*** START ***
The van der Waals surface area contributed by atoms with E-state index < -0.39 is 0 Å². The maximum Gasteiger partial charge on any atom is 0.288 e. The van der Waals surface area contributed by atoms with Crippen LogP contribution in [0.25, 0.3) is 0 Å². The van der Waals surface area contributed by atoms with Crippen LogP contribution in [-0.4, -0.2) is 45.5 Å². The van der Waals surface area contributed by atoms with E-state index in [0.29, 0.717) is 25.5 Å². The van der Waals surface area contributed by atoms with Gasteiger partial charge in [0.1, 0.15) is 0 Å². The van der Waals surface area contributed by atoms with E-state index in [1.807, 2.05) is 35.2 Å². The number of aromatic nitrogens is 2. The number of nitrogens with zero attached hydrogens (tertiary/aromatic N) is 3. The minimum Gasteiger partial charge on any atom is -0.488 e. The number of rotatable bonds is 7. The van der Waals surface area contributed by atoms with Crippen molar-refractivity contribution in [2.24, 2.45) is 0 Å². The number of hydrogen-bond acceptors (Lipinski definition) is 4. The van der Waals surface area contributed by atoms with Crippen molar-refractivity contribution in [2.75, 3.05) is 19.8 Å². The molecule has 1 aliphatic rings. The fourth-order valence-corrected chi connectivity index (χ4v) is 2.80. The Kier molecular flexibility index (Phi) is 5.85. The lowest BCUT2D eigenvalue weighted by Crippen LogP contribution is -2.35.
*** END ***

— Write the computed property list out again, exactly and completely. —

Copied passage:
The van der Waals surface area contributed by atoms with E-state index < -0.39 is 0 Å². The maximum Gasteiger partial charge on any atom is 0.288 e. The van der Waals surface area contributed by atoms with Crippen LogP contribution in [0.25, 0.3) is 0 Å². The van der Waals surface area contributed by atoms with Crippen LogP contribution in [-0.4, -0.2) is 45.5 Å². The van der Waals surface area contributed by atoms with E-state index in [0.29, 0.717) is 25.5 Å². The van der Waals surface area contributed by atoms with Gasteiger partial charge in [0.1, 0.15) is 0 Å². The van der Waals surface area contributed by atoms with E-state index in [1.807, 2.05) is 35.2 Å². The number of aromatic nitrogens is 2. The number of nitrogens with zero attached hydrogens (tertiary/aromatic N) is 3. The minimum Gasteiger partial charge on any atom is -0.488 e. The number of rotatable bonds is 7. The van der Waals surface area contributed by atoms with Crippen molar-refractivity contribution in [2.24, 2.45) is 0 Å². The number of hydrogen-bond acceptors (Lipinski definition) is 4. The van der Waals surface area contributed by atoms with Crippen molar-refractivity contribution in [2.75, 3.05) is 19.8 Å². The molecule has 1 aliphatic rings. The fourth-order valence-corrected chi connectivity index (χ4v) is 2.80. The Kier molecular flexibility index (Phi) is 5.85. The lowest BCUT2D eigenvalue weighted by Crippen LogP contribution is -2.35.